Arts movie review

Spotting human tracks in the snow

‘Smallfoot’ brings yeti and human together in surprising fashion

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The four yeti, Meechee (voiced by Zendaya), Gwangi (voiced by LeBron James) Kolka (voiced by Gina Rodriguez), and Fleem (voiced by Ely Henry) discover the human Percy (voiced by James Corden) in the film 'Smallfoot.'
Courtesy of Warner Bros. Pictures

Written by Karey Kirkpatrick
Based on book Yeti Tracks by Sergio Pablos
Directed by Karey Kirkpatrick and Clare Sera
Starring Channing Tatum, James Corden, Zendaya, LeBron James, Gina Rodriguez, Danny DeVito
Rated PG, Now Playing

Smallfoot’s premise is an amusing twist on the Bigfoot legend: a Bigfoot discovering that the “smallfoot” (i.e., a human) exists. Living in a secluded village governed by the Stonekeeper, this yeti community believes their mountain sits atop woolly mammoths hidden by clouds atop a void (à la Discworld). The Stonekeeper has the final word. The stones he wears bear the truth, and all yetis must believe it. This is not a new premise — the dystopian genre plays with censorship often — but this is a children’s film. Sitting in the theater, I was curious how this would play out.

One stone notes that the sun is a flying snail across the sky. Migo comes from a line of gong ringers: yetis are slingshot through the sky every dawn to ring the gong (their heads collide with the metal gong every day) and call forth this snail sun. Migo tries to make his father proud and impress the Stonekeeper’s daughter Meechee. But during his trial run, Migo is catapulted through the air, misses the gong, and flies out of the village. He comes across a human pilot who crash-landed and is excited by his smallfoot discovery. But before he can bring his yeti friends the proof, all evidence is blown away by the wind. When the Stonekeeper tries to hide the truth, Migo disagrees and is banished.

Migo meets others who agree with him (including the Stonekeeper’s daughter Meechee) and takes a journey down into the void below the clouds to the foot of the mountain. We know there isn’t nothing; we exist after all. But they don’t know tha, and the comedic opportunities are endless.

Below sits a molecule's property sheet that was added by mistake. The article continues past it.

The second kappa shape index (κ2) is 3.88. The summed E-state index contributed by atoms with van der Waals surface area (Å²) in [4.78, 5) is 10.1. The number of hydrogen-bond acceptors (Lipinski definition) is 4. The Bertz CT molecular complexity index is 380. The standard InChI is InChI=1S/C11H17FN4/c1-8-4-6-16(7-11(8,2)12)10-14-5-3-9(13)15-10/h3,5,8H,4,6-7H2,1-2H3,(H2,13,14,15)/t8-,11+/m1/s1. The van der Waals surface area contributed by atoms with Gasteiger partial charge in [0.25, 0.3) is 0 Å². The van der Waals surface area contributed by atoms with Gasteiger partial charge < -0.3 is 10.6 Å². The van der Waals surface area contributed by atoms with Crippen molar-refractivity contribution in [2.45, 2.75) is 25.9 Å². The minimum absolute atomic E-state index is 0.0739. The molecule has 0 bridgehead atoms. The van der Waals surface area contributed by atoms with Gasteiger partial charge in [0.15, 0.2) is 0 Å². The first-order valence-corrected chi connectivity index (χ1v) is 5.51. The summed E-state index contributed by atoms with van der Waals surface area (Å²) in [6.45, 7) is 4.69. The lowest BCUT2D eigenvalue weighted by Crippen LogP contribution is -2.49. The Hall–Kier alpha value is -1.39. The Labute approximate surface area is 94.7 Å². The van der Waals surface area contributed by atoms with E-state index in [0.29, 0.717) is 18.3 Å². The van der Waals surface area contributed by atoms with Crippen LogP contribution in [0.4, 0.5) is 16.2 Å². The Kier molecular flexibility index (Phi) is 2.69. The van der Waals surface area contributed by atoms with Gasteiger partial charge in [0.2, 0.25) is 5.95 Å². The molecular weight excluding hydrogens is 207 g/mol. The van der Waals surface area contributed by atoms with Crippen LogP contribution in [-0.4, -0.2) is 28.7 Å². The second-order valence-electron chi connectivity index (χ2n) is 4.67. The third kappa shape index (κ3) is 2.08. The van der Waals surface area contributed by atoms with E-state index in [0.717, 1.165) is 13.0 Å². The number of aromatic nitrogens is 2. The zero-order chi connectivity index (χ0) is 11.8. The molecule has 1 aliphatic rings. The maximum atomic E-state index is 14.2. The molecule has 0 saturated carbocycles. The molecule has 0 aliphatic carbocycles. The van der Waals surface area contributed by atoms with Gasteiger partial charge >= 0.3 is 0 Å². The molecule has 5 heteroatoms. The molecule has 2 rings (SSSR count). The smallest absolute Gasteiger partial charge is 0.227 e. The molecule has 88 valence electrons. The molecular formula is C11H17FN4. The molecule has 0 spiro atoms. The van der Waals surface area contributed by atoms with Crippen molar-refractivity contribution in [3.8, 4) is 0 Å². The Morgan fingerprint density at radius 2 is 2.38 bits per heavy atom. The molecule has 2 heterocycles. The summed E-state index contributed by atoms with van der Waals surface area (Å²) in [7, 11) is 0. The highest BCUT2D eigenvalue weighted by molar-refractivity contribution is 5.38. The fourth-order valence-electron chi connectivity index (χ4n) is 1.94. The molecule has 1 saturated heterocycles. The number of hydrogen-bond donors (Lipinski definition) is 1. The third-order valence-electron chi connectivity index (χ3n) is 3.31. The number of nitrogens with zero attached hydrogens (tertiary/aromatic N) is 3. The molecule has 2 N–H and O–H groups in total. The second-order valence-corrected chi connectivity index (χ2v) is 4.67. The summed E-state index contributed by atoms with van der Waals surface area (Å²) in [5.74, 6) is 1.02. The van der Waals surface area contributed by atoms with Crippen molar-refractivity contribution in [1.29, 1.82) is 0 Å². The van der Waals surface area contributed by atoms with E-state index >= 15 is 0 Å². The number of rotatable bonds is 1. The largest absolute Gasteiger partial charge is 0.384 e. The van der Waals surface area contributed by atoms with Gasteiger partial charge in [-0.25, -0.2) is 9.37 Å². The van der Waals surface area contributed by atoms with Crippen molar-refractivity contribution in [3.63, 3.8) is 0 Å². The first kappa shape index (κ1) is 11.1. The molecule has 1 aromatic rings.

The human Percy Patterson, a wildlife enthusiast and filmmaker, is losing viewers on his show. Seeking his former glory, he intends to wear a yeti costume to fool his watchers. In a comedic twist, he meets the ticket to glory: a real yeti in the form of Migo, who falls into a human town. Migo interprets Percy’s screams as smallfoot singing while Migo’s excitement is understood as a beast’s roar. But they learn to understand each other, and soon, Migo brings Percy back to the yeti village. Percy meets the yetis and rediscovers his passion for wildlife education again. Migo discovers the Stonekeeper has hidden the truth from the yetis to protect them from humans.

What ensues is predictable: Percy and Migo become the ambassadors of sorts to the two societies. There are misunderstandings — Percy can’t survive in the thin atmosphere, Migo lies to his village to prevent them from seeking out humans, Percy must save Migo by tranquilizing him — but the film chooses to believe in the good of humanity. I’m not so sanguine, but I can’t fault the film for its uplifting ending. Smallfoot has a great faith in humans and yetis, who in spite of their selfish fumblings are merely fearful of the unknown. Migo realizes, quite wisely, that humans draw weapons not because they are monsters, but because they think the yetis are, and vice versa.

The film is stylized as a typical animated children’s film. The plot is more or less predictable, and the humor isn’t from clever wordplay. But while it’s funny that every gong ringer’s head is flattened over the years, you must also ask: what do you do when you realize that you sacrificed your head for nothing? That your family history was based on lies? And that all your foundational beliefs are wrong? The sun rises without anyone calling it, after all. The film’s motto is to ask questions and look deeper into the world, but it also suggests an introspective examination of ourselves.

As an animated children’s film, Smallfoot could have gone wrong. But it didn’t. Instead, Smallfoot was an animated children film whose slapstick Tom-and-Jerry humor and catchy tunes mask its sensitive approach to criticizing censorship, discrimination, and the fear of the unknown. In our era of “fake news” and debates over government censorship, this lighthearted meeting between human and yeti could teach us a lot about ourselves and the adult world we have to answer for.